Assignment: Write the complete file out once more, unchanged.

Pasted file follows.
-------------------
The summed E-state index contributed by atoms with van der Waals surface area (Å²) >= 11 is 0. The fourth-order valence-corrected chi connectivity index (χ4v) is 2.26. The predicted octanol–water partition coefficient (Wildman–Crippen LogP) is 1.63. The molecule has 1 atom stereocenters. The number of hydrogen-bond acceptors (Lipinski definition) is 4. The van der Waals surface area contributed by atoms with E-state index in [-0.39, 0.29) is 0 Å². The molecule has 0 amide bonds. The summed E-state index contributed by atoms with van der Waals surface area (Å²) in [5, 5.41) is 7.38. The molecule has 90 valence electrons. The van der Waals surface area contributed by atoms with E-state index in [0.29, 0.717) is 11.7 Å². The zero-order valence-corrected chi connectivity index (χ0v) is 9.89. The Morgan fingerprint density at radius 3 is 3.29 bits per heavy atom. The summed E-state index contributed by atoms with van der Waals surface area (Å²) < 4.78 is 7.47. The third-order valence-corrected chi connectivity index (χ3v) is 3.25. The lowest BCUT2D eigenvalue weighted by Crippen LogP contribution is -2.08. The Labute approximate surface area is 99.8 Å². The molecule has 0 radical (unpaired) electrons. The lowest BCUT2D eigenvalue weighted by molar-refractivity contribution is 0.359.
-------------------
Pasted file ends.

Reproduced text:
The summed E-state index contributed by atoms with van der Waals surface area (Å²) >= 11 is 0. The fourth-order valence-corrected chi connectivity index (χ4v) is 2.26. The predicted octanol–water partition coefficient (Wildman–Crippen LogP) is 1.63. The molecule has 1 atom stereocenters. The number of hydrogen-bond acceptors (Lipinski definition) is 4. The van der Waals surface area contributed by atoms with E-state index in [-0.39, 0.29) is 0 Å². The molecule has 0 amide bonds. The summed E-state index contributed by atoms with van der Waals surface area (Å²) in [5, 5.41) is 7.38. The molecule has 90 valence electrons. The van der Waals surface area contributed by atoms with E-state index in [0.29, 0.717) is 11.7 Å². The zero-order valence-corrected chi connectivity index (χ0v) is 9.89. The Morgan fingerprint density at radius 3 is 3.29 bits per heavy atom. The summed E-state index contributed by atoms with van der Waals surface area (Å²) < 4.78 is 7.47. The third-order valence-corrected chi connectivity index (χ3v) is 3.25. The lowest BCUT2D eigenvalue weighted by Crippen LogP contribution is -2.08. The Labute approximate surface area is 99.8 Å². The molecule has 0 radical (unpaired) electrons. The lowest BCUT2D eigenvalue weighted by molar-refractivity contribution is 0.359.